The Xbox One and PS4 are out, and the dust is starting to settle at the start of a new console cycle. As a result, now is a good time for us to start talking to you, our fans, more about where Dragon Age: Inquisition is at.
What have we been working on? Dragon Age: Inquisition has come a long way in the last three months. Today, I’m going to share with you some of what we have been up to since PAX. That way, when we dig in deeper a little later on, you will be up to speed.
You may have heard some talk about a “Holiday Build” for Dragon Age: Inquisition. So, what is this? These types of builds go way back in BioWare’s history. Effectively, they are builds we create around the holiday break that are packaged in a way that allows the team, and other parts of BioWare, to play the game in as complete of a state as we can get it.
In this case, our Holiday build is focused on these areas:
1. The main storyline completely playable from beginning to end: This allows the story to be experienced in an interactive state, and lets us get pacing and spacing right.
2. All of the gameplay systems working together: This means that you can experience the game as it is intended to be experienced, with each feature feeding into another.
3. Starting VO recording for large parts of the game (More on this later).
4. Getting music in (More on this later).
5. Making sure that each class has a distinctive feel: Making sure that the party is a necessary and exciting part of combat (More on this later).
6. Getting our tech locked down: For example, here is a tarnish shader going in.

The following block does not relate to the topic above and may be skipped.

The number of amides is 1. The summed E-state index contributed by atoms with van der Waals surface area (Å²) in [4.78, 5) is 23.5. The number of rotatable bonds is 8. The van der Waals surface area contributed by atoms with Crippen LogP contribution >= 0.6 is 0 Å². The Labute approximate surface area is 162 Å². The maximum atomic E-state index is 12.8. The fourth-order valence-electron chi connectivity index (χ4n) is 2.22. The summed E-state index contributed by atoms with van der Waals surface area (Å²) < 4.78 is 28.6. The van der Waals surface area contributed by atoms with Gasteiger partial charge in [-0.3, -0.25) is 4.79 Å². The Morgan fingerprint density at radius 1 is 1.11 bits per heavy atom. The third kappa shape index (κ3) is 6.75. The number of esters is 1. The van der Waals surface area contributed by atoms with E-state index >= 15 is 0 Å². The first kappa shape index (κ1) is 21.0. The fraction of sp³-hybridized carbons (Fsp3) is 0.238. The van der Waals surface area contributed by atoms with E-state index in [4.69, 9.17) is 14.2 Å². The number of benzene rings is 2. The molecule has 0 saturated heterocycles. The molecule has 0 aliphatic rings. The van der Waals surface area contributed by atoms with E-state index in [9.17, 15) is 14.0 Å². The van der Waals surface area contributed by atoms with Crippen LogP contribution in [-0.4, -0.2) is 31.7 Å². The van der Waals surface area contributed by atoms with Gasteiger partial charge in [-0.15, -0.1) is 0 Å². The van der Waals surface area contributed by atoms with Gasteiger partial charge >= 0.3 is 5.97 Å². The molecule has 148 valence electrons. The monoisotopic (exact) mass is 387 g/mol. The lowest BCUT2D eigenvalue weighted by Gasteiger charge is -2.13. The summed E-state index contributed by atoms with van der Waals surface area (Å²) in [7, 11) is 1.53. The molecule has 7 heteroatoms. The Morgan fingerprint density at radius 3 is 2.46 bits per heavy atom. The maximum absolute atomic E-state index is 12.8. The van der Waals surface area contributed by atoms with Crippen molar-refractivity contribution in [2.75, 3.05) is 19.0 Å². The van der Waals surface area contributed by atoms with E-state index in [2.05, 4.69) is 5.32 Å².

7. Getting a lot more content a lot further along: Things like Trees:
And, of course, areas:
Areas form a huge part of the content in Dragon Age: Inquisition. It is very important to me that the game cover a large variety of locations. Not only does it expand the possibilities of our storytelling, it also gives us an opportunity to show a lot of different things. In a game that places a lot of emphasis on discovery, this is very crucial.
Part of this process is about getting the areas into a state where they can be fully critiqued. Let me show you an area shot going through this process (can you guess the area?):
As you can see, an initial screenshot is critiqued and altered to show the goal for the area. This gives the level artist the specific direction needed to take the area to the next level (so to speak).
I’m skiffing off of a lot of topics here today, and I promise we will be back to talk in more detail about some of these topics. For now, though, I wanted to restart the conversation.
Hopefully you like this format. If you have any specific topics you would like us to cover in greater detail, let us know.
Thanks, and happy holidays!